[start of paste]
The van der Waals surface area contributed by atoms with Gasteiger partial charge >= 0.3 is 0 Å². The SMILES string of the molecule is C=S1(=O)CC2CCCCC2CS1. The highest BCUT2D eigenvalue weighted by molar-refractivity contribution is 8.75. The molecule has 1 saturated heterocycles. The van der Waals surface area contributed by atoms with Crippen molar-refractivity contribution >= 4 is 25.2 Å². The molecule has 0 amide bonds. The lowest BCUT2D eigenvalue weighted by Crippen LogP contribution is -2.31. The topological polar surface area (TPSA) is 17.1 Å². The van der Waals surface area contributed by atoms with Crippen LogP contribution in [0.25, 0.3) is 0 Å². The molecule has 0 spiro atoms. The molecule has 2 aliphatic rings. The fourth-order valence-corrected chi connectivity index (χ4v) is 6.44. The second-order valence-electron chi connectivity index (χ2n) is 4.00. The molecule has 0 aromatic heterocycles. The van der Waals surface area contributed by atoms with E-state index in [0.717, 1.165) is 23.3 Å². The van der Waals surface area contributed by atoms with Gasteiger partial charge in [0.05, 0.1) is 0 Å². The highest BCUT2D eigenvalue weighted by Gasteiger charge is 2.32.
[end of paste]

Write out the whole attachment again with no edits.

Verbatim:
The van der Waals surface area contributed by atoms with Gasteiger partial charge >= 0.3 is 0 Å². The SMILES string of the molecule is C=S1(=O)CC2CCCCC2CS1. The highest BCUT2D eigenvalue weighted by molar-refractivity contribution is 8.75. The molecule has 1 saturated heterocycles. The van der Waals surface area contributed by atoms with Crippen molar-refractivity contribution >= 4 is 25.2 Å². The molecule has 0 amide bonds. The lowest BCUT2D eigenvalue weighted by Crippen LogP contribution is -2.31. The topological polar surface area (TPSA) is 17.1 Å². The van der Waals surface area contributed by atoms with Crippen LogP contribution in [0.25, 0.3) is 0 Å². The molecule has 0 spiro atoms. The molecule has 2 aliphatic rings. The fourth-order valence-corrected chi connectivity index (χ4v) is 6.44. The second-order valence-electron chi connectivity index (χ2n) is 4.00. The molecule has 0 aromatic heterocycles. The van der Waals surface area contributed by atoms with E-state index in [0.717, 1.165) is 23.3 Å². The van der Waals surface area contributed by atoms with Gasteiger partial charge in [0.05, 0.1) is 0 Å². The highest BCUT2D eigenvalue weighted by Gasteiger charge is 2.32.